The inaugural College Football Playoff was perfect. Semifinals at the Rose and Sugar bowls, the title game a week and a half later at football's most spectacular modern venue, it was the epic conclusion the greatest regular season in sports deserved - and had the ratings to prove it.
After 145 years in waiting, college football finally had its postseason figured out. Surely the new schedule will continue into perpetuity, right?
Wrong. It's never that easy with this sport.
The great underreported fact of the new College Football Playoff system is that the semifinals are only slated to be on New Year's Day every three years. Because they are God's gift to football, the Rose and Sugar bowls signed contracts with ESPN locking them into the New Year's Day evening and night time slots before the CFP came into existence. Either unable or unwilling to negotiate them out of those slots, the CFP semifinals will rotate around the Rose and Sugar bowls and not the other way around.
Here is this season's schedule, via the CFP's official website:
Playing the semifinals on New Year's Eve rather than New Year's Day has always been a terrible idea to everyone except CFP executive director Bill Hancock and the bowl executives involved. These were the same people that refused clung to the lie that a playoff would ruin the bowl system right up until the BCS's dying day. Visionary thinking isn't a collective strength.
New Year's Eve isn't the football-and-couch cultural holiday that New Year's Day is. Many businesses treat it like a regular work day. Imagine the crisis Oregon fans would have felt three weeks ago when the Rose Bowl kicked off at 2 p.m. PT while they're still at work. Similarly, picture the conflict at many households along the Eastern portion of the country when midnight strikes and the Sugar Bowl is in the beginning of the fourth quarter.
- Honey, get over here. The ball's about to drop!
- Hang on, it's 3rd-and-6!
That is the scene the College Football Playoff's leaders envisioned when they debuted the new system a year and a half ago. It's one of the things Hancock is most proud of about the new system. "It will be interesting for the next two seasons with the semifinals on New Year's Eve," Hancock told Bleacher Report. "It will absolutely change New Year's Eve in this country. When we go to New Year's Eve parties, they better have a television because we're going to have to be watching college football." Again, relying on him for visionary thinking was our fault, not his. One of the people who sees a crisis ahead is John Skipper, the most powerful man at the most powerful media company in sports. In today's Sports Business Journal, John Ourand and Michael Smith outline the pressure ESPN is putting on the CFP to move its semifinals from Thursday, Dec. 31 to Saturday, Jan. 2. "Sources say that senior network executives as high up as ESPN President John Skipper are pushing for the change as a way to get better television ratings, but the CFP is unwilling to make such a move because it is committed to the original plan to hold tripleheader bowl games, including the semifinals, on New Year’s Eve and New Year’s Day," they write. "We've started a new tradition and we don't want to back away from it now," Hancock retorted.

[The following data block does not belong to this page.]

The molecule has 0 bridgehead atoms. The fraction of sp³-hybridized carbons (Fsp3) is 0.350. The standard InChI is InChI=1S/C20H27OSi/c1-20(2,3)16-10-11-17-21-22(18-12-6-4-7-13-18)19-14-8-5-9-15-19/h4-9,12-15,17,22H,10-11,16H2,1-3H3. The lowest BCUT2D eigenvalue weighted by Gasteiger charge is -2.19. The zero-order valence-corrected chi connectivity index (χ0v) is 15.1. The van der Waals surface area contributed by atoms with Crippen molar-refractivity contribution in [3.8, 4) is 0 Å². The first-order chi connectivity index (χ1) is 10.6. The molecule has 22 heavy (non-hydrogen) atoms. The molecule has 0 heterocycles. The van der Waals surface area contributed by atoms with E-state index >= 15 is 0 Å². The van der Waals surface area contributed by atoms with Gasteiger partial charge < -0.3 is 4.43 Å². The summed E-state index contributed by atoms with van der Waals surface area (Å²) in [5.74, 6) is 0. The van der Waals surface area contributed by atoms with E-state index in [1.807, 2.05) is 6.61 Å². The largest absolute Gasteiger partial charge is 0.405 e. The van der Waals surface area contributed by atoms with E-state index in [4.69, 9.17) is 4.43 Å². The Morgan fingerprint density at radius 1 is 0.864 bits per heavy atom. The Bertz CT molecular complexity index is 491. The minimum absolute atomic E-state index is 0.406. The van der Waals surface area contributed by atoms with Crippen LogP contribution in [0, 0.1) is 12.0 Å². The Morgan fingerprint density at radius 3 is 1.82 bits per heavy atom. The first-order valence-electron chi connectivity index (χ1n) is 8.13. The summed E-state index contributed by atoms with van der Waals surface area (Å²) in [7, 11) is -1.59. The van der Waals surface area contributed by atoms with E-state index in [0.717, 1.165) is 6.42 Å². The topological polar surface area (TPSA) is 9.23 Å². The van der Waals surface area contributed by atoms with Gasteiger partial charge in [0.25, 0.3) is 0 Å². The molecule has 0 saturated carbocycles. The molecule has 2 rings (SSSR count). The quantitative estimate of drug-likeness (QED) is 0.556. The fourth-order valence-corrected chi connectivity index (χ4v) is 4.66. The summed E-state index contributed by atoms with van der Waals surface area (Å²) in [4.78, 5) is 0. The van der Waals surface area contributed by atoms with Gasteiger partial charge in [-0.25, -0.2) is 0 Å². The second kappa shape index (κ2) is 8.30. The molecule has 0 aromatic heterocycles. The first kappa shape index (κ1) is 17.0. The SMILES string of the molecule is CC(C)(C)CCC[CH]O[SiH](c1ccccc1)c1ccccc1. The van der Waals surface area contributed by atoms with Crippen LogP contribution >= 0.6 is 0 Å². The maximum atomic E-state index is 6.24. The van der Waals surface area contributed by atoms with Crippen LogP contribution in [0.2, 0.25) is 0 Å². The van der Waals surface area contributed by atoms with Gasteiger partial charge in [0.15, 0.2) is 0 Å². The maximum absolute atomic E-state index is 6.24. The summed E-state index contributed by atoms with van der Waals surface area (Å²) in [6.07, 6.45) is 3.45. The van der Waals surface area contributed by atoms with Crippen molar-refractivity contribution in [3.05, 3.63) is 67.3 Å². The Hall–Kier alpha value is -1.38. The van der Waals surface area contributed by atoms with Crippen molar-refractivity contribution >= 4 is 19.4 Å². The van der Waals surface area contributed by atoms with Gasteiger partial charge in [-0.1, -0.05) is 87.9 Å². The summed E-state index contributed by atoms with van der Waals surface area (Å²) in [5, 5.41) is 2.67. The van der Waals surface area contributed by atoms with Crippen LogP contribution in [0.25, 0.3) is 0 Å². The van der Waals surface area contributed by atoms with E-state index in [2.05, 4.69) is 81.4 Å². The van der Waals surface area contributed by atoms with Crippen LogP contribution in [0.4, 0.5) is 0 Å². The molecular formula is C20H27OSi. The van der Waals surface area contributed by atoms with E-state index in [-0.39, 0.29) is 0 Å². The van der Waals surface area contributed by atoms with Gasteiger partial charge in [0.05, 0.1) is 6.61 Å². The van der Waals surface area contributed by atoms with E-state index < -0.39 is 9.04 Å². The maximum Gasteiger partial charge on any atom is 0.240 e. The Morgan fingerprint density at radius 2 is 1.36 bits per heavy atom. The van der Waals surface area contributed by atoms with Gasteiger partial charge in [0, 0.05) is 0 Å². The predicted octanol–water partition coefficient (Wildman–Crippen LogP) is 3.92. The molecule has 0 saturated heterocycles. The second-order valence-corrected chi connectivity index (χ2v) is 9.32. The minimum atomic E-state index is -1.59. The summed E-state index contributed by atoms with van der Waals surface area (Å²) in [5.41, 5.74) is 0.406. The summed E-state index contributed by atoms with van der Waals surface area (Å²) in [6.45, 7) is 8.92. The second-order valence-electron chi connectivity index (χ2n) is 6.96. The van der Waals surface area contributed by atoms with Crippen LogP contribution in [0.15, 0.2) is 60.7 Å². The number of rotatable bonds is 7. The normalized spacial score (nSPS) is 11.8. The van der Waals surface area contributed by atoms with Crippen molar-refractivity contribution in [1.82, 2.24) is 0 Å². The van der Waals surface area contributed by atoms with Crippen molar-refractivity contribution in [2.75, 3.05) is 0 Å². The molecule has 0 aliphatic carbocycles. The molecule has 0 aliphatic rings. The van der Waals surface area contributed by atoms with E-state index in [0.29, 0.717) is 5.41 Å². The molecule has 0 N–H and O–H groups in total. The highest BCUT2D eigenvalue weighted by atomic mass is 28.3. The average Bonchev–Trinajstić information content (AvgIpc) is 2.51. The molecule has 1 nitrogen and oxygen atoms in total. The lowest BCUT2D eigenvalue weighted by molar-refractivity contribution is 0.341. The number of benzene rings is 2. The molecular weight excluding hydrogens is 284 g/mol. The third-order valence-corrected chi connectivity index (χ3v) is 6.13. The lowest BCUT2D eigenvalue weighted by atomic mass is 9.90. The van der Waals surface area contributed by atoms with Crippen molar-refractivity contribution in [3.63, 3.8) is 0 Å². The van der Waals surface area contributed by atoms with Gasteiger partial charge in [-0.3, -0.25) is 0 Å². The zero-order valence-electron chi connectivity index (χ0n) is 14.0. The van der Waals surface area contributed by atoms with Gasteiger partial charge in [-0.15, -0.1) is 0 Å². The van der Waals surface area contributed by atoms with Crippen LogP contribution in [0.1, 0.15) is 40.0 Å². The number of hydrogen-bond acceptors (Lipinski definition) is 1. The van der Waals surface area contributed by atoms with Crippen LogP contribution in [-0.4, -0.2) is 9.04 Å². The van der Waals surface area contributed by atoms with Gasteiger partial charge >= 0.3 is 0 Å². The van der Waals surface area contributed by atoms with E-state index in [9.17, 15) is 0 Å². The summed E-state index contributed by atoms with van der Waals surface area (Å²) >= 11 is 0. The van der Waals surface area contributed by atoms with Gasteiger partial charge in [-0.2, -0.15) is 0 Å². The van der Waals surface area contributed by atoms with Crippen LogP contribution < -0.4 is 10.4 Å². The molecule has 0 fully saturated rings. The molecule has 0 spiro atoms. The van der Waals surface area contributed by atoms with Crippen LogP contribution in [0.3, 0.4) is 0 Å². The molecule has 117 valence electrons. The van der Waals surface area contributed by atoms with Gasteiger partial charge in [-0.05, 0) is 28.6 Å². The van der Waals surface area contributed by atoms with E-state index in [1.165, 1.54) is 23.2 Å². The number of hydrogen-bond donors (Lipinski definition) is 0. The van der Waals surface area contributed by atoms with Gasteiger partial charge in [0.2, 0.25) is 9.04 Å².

ESPN signed a 12-year contract paying nearly $500 million a year for rights to the CFP a little over two years ago, a fact the Worldwide Leader is likely to remind Hancock and his cohorts of in their negotiations.
According to SBJ, the Playoff is also battling on another front, and this time it's with the NFL. The league has eyed the possibility of expanding its playoffs from 12 to 14 teams for a while, and many within the media believe that expansion could come as soon as 2015. Since expanding to 12 teams in 1990, the NFL has staged its Wild Card weekend with two games on Saturday (one evening, one night) and two on Sunday (one afternoon, one evening).
There is room in the schedule to play a third game each day, but the SBJ writes the league would rather extend Wild Card weekend into Monday night, which, for next season at least, would be a direct conflict with the Jan. 11 College Football Playoff championship. "Sources say NFL Commissioner Roger Goodell initiated a series of high-level meetings with some of the CFP’s most influential commissioners, including the SEC’s Mike Slive and the Big Ten’s Jim Delany," Ourand and Smith write. "Goodell approached the commissioners to discuss the potential impact an NFL playoff expansion would have on the CFP championship game."
As foolhardy as the CFP is to cram its semifinals into New Year's Eve, it is in the right on this issue. “We picked Monday night because it was open and it was the best night for our game. We announced that in June 2012,” Hancock said. “We established that our game was going to be on Monday night for 12 years.” Expanding the playoffs is nothing more than a ploy to line its coffers with more television money.
Sunday night is the most valuable piece of real estate in television, so an extra Wild Card game in that time slot feels like a lock. The only reason the NFL would push into Monday night - and create a competitive disadvantage for the winner, with one less day to prepare for a divisional game the following weekend - would be to drive a higher price from the networks.
College football and the NFL have for decades enjoyed a symbiotic relationship as two halves of America's favorite sport. But with more money at stake than ever, and with a stated goal of driving annual revenues to $25 billion by 2027, the NFL has shown there is no toe it won't step on in its chase for a dollar.